Ernest Chausson (January 20, 1855 ? June 10, 1899) was a French composer.
He was born in Paris into an upper middle-class family. He frequented the Paris salons, where he met such celebrities as Fantin-Latour, Odilon Redon, and Vincent d'Indy. He dabbled in writing and drawing before definitely deciding on his career.
He completed his law studies and became a lawyer at the court of appeals, but never completed his practical stage. In October of 1879, he began attending the classes of Jules Massenet at the Paris Conservatoire at age 25. He had already composed some piano pieces and songs, but the first manuscripts that have been preserved are those corrected by Massenet. He subsequently studied under César Franck.
In 1882 and 1883, he made the pilgrimage to Bayreuth, the first time with d'Indy to see the premier of Parsifal, and the second with his new bride Jeanne Escudier.
From 1886 until his death, he was secretary of the Société Nationale de Musique. He received many of the Paris artistic elite in his salon, including Duparc, Fauré, Debussy, Mallarmé, Turgenev, Albéniz, and Monet. He also assembled an important collection of impressionist art.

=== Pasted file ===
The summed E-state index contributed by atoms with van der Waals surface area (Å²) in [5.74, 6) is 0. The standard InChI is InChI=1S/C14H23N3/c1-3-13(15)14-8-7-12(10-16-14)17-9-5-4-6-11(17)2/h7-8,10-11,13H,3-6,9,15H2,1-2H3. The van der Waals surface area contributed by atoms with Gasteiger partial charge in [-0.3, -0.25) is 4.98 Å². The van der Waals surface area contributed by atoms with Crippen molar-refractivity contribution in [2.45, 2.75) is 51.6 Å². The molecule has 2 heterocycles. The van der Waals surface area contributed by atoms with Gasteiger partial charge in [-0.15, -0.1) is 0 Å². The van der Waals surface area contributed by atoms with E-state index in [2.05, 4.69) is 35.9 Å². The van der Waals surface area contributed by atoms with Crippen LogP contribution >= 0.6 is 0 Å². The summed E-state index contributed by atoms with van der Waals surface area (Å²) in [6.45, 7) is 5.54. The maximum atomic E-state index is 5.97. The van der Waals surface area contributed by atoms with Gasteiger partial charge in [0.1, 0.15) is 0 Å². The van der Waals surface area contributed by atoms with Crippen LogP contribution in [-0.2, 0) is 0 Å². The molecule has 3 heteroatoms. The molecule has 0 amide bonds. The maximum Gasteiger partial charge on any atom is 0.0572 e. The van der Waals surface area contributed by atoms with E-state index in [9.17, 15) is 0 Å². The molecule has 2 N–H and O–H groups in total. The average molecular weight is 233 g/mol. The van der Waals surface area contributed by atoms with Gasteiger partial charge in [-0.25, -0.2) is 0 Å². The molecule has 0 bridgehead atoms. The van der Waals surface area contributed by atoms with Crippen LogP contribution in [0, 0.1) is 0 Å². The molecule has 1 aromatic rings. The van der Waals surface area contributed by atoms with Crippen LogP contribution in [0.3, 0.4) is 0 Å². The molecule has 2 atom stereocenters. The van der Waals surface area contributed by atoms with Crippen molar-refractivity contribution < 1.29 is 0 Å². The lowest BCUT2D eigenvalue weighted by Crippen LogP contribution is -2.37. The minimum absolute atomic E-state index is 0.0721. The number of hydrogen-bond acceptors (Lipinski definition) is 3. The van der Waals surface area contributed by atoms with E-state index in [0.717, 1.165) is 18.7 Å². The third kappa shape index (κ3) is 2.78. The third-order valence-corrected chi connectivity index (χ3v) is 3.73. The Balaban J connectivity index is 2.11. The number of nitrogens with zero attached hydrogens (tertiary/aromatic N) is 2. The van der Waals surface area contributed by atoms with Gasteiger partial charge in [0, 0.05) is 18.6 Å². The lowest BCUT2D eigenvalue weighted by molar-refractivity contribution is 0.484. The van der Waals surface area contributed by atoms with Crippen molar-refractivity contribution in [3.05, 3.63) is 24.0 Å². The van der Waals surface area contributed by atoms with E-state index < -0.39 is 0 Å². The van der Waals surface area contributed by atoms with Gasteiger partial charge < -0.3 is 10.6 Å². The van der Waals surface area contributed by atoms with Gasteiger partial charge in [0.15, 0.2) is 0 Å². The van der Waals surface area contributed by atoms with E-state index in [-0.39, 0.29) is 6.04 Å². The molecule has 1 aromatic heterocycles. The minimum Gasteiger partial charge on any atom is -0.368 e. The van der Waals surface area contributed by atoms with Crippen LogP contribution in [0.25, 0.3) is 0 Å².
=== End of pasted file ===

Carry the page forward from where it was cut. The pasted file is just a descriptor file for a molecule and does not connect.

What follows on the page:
His work is commonly divided into three periods, the first of which is dominated by Massenet and exhibits fluid and elegant melodies. The second period dating from 1886 is marked by a more dramatic character, benefitting by his contacts with the artistic milieux in which he moved. The third period dates from his father's death in 1894 and was influenced by his reading of the symbolist poets and Russian literature, particularly Turgenev, Dostoyevsky, and Tolstoy.
He died in Limary, Seine-et-Oise, at the age of 44 as a result of a bicycle accident. He was buried in the Cimetière du Père Lachaise in Paris.
His work shows the influence of Massenet, Franck, Richard Wagner, and Johannes Brahms. His compositional style bridges the gap between Massenet and Franck and the later generation of French composers such as Claude Debussy.
He is primarily noted for his many songs; his orchestral output was comparatively small. Surviving works include a Symphony in B flat major, Poème for violin and orchestra (an important piece in the violin repertoire) and Poème de l'amour et de la mer for voice and orchestra.
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